The Gene Content of Mammalian and Avian Sex Chromosomes

Abstract

Sex chromosomes evolve specialised collections of genes, making them distinct from autosomes. Recent, high‐quality, genomic sequencing of sex chromosomes allows us to trace the evolutionary history of the mammalian X and Y chromosomes and avian Z and W chromosomes, and examine how evolution has remodelled their gene content. The XY and ZW sex chromosomes arose from ordinary pairs of autosomes. Differentiation into specialised sex chromosomes initiated with the degeneration of gene content on the Y and W chromosomes and the preservation of gene content on the X and Z chromosomes. As these degeneration and preservation processes unfolded, the sex chromosomes also acquired new genes, many of which are located in large, nearly identical, segmental duplications called amplicons. Ampliconic sequences, independently evolving across multiple lineages, are a major driving force in sex chromosome evolution.

Key Concepts

  • Mammalian and avian sex chromosomes evolved independently from autosomes.
  • X and Z chromosomes retain the majority of the ancestral autosomal genes.
  • X chromosome ancestral autosomal genes are highly conserved across mammals.
  • The gene content of Y and W chromosomes has degenerated.
  • Ampliconic sequences have independently evolved on X, Y, Z and W chromosomes.

Keywords: sex chromosomes; gene content; ampliconic; DNA sequence; rapid evolution

Figure 1. A simplified example of stepwise formation of strata and degeneration of Y‐linked genes. This represents a generic mammalian X–Y chromosome pair. Sry evolves as the male sex‐determining gene on the Y chromosome. An inversion on the Y chromosome leads to suppression of recombination with the X chromosomes and thus the formation of the first stratum (genes B, C, D, E). The lack of recombination on the Y chromosomes leads to the degeneration of genes. Subsequent inversions encompassing X–Y recombining portions of the sex chromosomes lead to the formation of additional strata (gene F).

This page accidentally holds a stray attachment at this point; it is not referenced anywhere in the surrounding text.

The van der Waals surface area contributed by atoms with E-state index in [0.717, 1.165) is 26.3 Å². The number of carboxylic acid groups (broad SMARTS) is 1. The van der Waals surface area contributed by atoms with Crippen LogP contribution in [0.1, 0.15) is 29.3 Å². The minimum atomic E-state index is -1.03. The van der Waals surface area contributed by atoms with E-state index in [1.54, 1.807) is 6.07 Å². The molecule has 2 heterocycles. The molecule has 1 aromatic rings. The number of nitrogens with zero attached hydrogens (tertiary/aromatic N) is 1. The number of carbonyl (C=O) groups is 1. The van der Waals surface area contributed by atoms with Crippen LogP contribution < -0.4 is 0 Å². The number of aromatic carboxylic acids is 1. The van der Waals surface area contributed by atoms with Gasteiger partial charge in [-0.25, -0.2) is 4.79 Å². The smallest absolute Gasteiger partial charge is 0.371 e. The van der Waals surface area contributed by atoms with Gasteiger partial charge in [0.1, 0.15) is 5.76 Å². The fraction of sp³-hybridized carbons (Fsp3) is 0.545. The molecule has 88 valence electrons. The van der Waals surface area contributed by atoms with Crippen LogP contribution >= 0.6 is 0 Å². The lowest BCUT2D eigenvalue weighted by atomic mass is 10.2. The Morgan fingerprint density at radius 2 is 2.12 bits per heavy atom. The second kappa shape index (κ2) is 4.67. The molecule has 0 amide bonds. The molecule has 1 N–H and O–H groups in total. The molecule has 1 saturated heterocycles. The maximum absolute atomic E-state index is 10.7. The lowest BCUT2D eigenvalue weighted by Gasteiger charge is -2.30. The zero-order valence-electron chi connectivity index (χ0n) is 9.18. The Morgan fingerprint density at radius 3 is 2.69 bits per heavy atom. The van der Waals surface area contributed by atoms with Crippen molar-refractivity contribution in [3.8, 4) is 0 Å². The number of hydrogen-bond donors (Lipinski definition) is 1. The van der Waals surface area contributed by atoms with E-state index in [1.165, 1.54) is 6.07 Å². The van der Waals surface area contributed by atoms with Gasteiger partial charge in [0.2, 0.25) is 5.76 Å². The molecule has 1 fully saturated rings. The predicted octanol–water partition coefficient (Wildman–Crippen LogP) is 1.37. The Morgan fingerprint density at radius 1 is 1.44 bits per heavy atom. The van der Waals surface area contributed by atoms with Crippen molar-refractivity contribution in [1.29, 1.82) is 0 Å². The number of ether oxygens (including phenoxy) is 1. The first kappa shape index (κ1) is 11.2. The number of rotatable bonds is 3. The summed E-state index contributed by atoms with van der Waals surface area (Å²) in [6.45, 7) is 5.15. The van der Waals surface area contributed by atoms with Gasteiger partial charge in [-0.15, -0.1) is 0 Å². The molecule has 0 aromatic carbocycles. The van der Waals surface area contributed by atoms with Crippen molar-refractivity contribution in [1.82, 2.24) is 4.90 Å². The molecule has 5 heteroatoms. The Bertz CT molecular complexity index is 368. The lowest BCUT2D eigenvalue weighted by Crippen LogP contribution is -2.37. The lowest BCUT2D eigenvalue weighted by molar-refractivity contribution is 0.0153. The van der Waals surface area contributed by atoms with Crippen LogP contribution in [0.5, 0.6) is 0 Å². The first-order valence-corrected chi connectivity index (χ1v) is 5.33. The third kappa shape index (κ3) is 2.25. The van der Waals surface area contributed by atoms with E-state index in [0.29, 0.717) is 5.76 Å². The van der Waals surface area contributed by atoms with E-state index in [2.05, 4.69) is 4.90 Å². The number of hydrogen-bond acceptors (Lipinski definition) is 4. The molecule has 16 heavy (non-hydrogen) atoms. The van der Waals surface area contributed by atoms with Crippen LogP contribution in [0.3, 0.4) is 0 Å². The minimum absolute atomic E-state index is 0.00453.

Figure 2. Mammalian and avian sex chromosomes generated with high‐quality sequencing approaches. Each chromosome is drawn to scale and colour‐coded, where the underlying sequence is ancestrally autosomal (yellow), ampliconic (blue), pseudoautosomal (green), heterochromatic (yellow with red lines) or other (grey). Centromeres are labelled as cen.
Figure 3. Mechanisms of new gene acquisition and the development of amplicons on the sex chromosomes. Newly acquired sex‐linked genes have evolved via duplication of a preexisting sex‐linked gene (red vertical line indicates gene) or gene movement from an autosome to the sex chromosomes. (a) Large genomic regions surrounding preexisting sex‐linked genes are duplicated (amplicons, shown as blue arrows) and maintained with a high level of sequence identity between the duplicated ampliconic sequences. (b) Autosomal genes are retrotransposed or transposed onto the sex chromosomes and subsequently duplicated.
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Further Reading

Bachtrog D (2013) Y‐chromosome evolution: emerging insights into processes of Y‐chromosome degeneration. Nature Reviews Genetics 14 (2): 113–124.

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Bennett‐Baker, Pamela, and Mueller, Jacob L(Feb 2015) The Gene Content of Mammalian and Avian Sex Chromosomes. In: eLS. John Wiley & Sons Ltd, Chichester. http://www.els.net [doi: 10.1002/9780470015902.a0025480]